the step of accessing a computer database from the intermediate location further comprises the sub-steps of:
a) determining whether more than one of the routing information are associated with the first code received in the beacon signal; and
b) if so, selecting for retrieval such routing information which is also associated with the second code.
5. A method in accordance with claim 4, wherein the step of transmitting a second message packet from the wireless device to a remote location further comprises the sub-step of transmitting the first code to the remote location.
6. A method in accordance with claim 4, wherein the step of transmitting a second message packet from the wireless device to a remote location further comprises the sub-step of transmitting the second code to the remote location.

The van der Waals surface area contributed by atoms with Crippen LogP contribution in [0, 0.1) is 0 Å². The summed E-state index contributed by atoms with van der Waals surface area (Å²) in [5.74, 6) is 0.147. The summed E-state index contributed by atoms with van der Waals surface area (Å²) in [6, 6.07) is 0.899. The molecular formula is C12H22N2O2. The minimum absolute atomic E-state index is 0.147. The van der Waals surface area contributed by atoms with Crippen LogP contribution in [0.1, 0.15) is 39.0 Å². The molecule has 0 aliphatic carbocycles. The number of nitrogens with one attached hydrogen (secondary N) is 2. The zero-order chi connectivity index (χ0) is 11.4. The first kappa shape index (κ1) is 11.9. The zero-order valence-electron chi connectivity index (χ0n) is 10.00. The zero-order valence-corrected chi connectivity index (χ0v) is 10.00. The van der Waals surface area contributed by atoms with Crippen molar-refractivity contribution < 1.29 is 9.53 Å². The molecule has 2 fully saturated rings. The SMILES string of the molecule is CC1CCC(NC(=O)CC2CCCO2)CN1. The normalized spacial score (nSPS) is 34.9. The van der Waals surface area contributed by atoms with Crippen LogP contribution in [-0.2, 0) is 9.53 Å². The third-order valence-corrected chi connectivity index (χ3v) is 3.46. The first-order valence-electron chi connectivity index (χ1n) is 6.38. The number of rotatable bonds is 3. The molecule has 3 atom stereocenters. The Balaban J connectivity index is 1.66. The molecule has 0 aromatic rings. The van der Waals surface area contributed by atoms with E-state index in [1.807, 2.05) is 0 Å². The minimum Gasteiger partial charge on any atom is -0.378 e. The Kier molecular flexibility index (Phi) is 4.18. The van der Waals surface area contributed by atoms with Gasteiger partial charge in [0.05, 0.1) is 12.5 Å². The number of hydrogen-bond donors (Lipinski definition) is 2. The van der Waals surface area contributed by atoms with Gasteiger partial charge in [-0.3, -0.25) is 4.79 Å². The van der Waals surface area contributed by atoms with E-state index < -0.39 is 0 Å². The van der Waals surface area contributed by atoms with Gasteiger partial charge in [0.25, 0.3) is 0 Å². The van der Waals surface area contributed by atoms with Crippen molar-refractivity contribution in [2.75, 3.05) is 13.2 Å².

7. A method in accordance with claim 1, further comprising the steps of:
a) retrieving, prior to sending control signals from the beacon signal receiver circuit to the wireless device, a third code from a memory unit of the beacon signal receiver circuit, the third code being associated with an attribute of the beacon signal receiver circuit;
b) sending, in response to receiving the beacon signal, control signals indicative of the third code from the beacon signal receiver circuit to the wireless device;
c) transmitting, as a component of the RF signal constituting the first message packet, signals indicative of the third code; and
d) extracting the third code from the first message packet at the intermediate location.